Everyone in the T’au Empire fights for the Greater Good. Some goods, however, are greater than others.
Let’s talk T’au. Everyone’s favorite herd-creatures-turned-anime-heroes have some pretty cool things they can pull off in Eighth Edition. They have an variety of strong guns in their arsenal, and a good T’au army can toss out a ton of shots–nothing new there. But their firepower has seen some significant changes with the release of eighth. Strength 5 isn’t quite as strong as it used to be, for one. It used to be you could wound Toughness 3 on a 2+, now it’s on a 3+. Which, admittedly, you’re wounding higher toughness things on a 5+ instead of a 6+ but it seems like Toughness 3 models are much more common.
That said, the changes to AP and Damage have helped bolster some of their other units–so basically like everything else, the army has changed, but it’s still kind of up in the air what ultimately will and won’t work out. There are still a few strong contenders pulling ahead of the pack though, even though the game is newly released. Crisis Commanders, for one, can put out some serious firepower and take advantage of the new
deep strike tactical reinforcement rules to great effect. So here’s a quick look at which T’au units have received the greatest good in this edition.
Okay but what if instead of legs it also had guns?
Let’s go in swinging. So, a couple of big changes have really helped shape how these battlesuits have improved. The commanders specifically–though the normal crisis suits are good, these guys stand out a bit. For one they’re cheap. At six power rating (or 7 if you want to give them some shield drones for survivability), they can be equipped with up to four guns in the battlesuit wargear list. Or three guns and a piece of equipment. But they’re BS 2+, so they’ll hit whatever they shoot at, and with the ability to load up with, say Cyclic Ion Blasters or Missile Pods they can be capable of throwing out 8-12 strength 7 shots, and several more points of damage in between. And with the way tactical reinforcements work now, they can always be in range, so on turn 1, they can get where they need to be, light you up, and then even if you try and charge them–with fly they can just fall back next turn and shoot you some more. Tough, cheap, effective. And they come with a once per game ability that can make a turn of shooting really really count.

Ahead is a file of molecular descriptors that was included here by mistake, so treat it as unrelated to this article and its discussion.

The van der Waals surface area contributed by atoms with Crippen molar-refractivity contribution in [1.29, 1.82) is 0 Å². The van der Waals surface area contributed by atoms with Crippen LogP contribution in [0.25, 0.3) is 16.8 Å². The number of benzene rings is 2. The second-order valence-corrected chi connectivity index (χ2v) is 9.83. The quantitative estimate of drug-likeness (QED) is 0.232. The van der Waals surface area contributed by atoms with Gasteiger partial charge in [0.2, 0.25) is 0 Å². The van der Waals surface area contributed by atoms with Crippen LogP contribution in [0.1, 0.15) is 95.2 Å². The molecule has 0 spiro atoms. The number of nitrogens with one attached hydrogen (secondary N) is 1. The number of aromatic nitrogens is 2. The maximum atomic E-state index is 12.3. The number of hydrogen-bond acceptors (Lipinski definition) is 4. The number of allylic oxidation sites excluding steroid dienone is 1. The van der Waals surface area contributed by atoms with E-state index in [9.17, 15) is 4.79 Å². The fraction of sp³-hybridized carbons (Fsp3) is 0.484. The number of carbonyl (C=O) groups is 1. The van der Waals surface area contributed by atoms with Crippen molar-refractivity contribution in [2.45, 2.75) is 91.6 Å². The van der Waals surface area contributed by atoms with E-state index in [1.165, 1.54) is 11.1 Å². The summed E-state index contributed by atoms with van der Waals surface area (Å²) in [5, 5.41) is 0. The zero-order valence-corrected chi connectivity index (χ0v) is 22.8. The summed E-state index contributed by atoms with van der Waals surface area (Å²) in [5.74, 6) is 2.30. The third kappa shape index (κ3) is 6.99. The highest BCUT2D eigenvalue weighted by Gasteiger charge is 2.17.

Well they’re still missile boats–but they’re missile boats that can still move and shoot (and also take a support system to let them ignore that penalty) and pump out 16 shots, half of which deal D3 damage every time someone fails a save. Great to drop on a unit full of Feel no Pain or Disgustingly Resilient troops. They haven’t changed all that much from their previous edition incarnations–but the buff to their loadout is worth mentioning.
These are surprisingly resilient. They’re fast enough to dance around on the battlefield and have enough firepower that you should always be able to shoot at something. More importantly though, the Devilfish is resilient. At toughness 7, most small arms fire will have trouble wounding it, and with a 3+ save and fly, it can be hard to pin down. So you can fly up, shoot a unit, charge them once they’re softened up, then (assuming you survive) fly back and shoot them some more. And with 12 Wounds your opponent will actually have to put effort into taking out your Devilfish. They won’t explode just from a sideways glance.
Markerlights are amazing in 8th. They provide a cumulative series of benefits based on the total number of hits that starts with rerolling 1s on to hit-rolls, then culminates in a +1 to BS–though this does require 5 hits to pull off. But still–Pathfinders have always been good at putting out a number of markerlights–and now they’re even easier to use. Especially given their synergy with the various missiles you can give your units. Need to get some mortal wounds going? Light up a target, fire some missiles, and reroll those inevitable 1s.
Shield drones are the real MVP though. In 8th, Drones are set up in coherency with a squad–and after that they can float around wherever they’re needed. You can dump wounds to them from nearby infantry and battlesuits (thanks to their Saviour Protocols), which comes in handy for drawing out those powerful shots. Plus they’re no longer tied to wargear or anything–they can act independently and form up a squad of blocking units that won’t cause battle shock to your units with weapons when they inevitably get blown away.
And as we like to say in the T’au K’itchen: There’s no greater good than a good grater.